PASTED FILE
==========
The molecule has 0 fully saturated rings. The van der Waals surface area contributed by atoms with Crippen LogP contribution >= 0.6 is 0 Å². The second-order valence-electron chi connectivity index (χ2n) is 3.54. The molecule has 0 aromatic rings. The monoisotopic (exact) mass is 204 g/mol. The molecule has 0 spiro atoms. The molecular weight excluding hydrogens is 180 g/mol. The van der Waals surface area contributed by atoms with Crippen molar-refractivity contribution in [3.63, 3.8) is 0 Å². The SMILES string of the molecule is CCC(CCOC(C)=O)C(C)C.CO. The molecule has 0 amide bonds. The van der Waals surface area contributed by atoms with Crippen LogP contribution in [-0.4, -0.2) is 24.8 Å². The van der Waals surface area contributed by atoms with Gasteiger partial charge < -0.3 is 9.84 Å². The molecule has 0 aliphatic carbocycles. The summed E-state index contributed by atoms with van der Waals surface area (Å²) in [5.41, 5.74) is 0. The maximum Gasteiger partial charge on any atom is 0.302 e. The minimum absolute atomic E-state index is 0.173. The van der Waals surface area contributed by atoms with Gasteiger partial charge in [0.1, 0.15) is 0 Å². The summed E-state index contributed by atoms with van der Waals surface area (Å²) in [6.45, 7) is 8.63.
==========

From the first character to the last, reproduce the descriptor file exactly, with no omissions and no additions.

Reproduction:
The molecule has 0 fully saturated rings. The van der Waals surface area contributed by atoms with Crippen LogP contribution >= 0.6 is 0 Å². The second-order valence-electron chi connectivity index (χ2n) is 3.54. The molecule has 0 aromatic rings. The monoisotopic (exact) mass is 204 g/mol. The molecule has 0 spiro atoms. The molecular weight excluding hydrogens is 180 g/mol. The van der Waals surface area contributed by atoms with Crippen molar-refractivity contribution in [3.63, 3.8) is 0 Å². The SMILES string of the molecule is CCC(CCOC(C)=O)C(C)C.CO. The molecule has 0 amide bonds. The van der Waals surface area contributed by atoms with Crippen LogP contribution in [-0.4, -0.2) is 24.8 Å². The van der Waals surface area contributed by atoms with Gasteiger partial charge < -0.3 is 9.84 Å². The molecule has 0 aliphatic carbocycles. The summed E-state index contributed by atoms with van der Waals surface area (Å²) in [5.41, 5.74) is 0. The maximum Gasteiger partial charge on any atom is 0.302 e. The minimum absolute atomic E-state index is 0.173. The van der Waals surface area contributed by atoms with Gasteiger partial charge in [0.1, 0.15) is 0 Å². The summed E-state index contributed by atoms with van der Waals surface area (Å²) in [6.45, 7) is 8.63.